Finally, the family law court did not abuse its discretion in awarding $90,000 in attorney fees and costs, and finding that counsel’s hourly rates and number of charged hours were reasonable, particularly where Michelle has not provided any competent evidence or analysis challenging those fees and hours. Finally, the Court did not resolve the parties’ dispute over discovery sanctions to the extent their opening and responding appellate briefs addressed them because Michelle clarifies in her reply that she “has not appealed [them].”
On January 19, 2017, the Orange County civil law court denied Michelle’s motion for leave to file a first amended complaint for the following reasons: “[T]he gravamen of the proposed First Amended Complaint is still the fraudulent conveyance of community property. As ruled in connection with the prior demurrer to the complaint, such matters are for the Family Law Court to decide, and this court has no jurisdiction to hear the matter.”The appellate record does not indicate that Michelle appealed that judgment.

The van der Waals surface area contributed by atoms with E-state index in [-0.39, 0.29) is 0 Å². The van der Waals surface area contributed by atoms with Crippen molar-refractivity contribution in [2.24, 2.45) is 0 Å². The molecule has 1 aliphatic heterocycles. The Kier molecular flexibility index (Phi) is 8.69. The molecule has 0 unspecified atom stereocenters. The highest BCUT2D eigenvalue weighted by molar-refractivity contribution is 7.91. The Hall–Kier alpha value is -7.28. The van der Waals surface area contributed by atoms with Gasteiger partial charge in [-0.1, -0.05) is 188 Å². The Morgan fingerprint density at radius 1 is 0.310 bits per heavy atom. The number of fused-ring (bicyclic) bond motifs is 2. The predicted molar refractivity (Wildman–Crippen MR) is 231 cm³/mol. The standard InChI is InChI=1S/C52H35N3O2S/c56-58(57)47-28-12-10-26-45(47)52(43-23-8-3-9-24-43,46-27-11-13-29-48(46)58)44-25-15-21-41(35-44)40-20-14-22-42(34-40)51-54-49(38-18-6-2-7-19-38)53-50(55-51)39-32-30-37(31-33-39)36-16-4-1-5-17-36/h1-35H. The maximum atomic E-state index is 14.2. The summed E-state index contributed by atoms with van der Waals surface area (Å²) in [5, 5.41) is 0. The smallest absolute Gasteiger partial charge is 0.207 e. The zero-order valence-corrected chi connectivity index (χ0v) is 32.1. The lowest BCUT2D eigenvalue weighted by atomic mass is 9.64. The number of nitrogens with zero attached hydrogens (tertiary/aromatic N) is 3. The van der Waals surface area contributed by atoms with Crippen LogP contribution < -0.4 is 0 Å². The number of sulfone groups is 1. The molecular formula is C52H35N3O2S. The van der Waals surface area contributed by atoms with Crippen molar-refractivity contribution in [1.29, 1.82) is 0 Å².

Also in the meantime, in the family law court, the parties engaged in a dispute over Michelle’s failure to appear for a deposition multiple times and a related sanctions request. Judge Richard J. Burdge, imposed a $15,000 sanction against Michelle for discovery abuse. Further, Michelle unsuccessfully moved to disqualify Meyer Olson and was sanctioned $8,500 for doing so under Family Code section 271.
Additionally, Michelle filed for Chapter 13 bankruptcy, which case was eventually dismissed for failing to file the required schedules. Michelle also filed an adversary suit in the bankruptcy court against Meyer Olson, which it moved to dismiss. The record does not disclose the outcome of that motion to dismiss, but, in any event, neither party specifically addresses it with respect to the attorney fees issues raised in this appeal.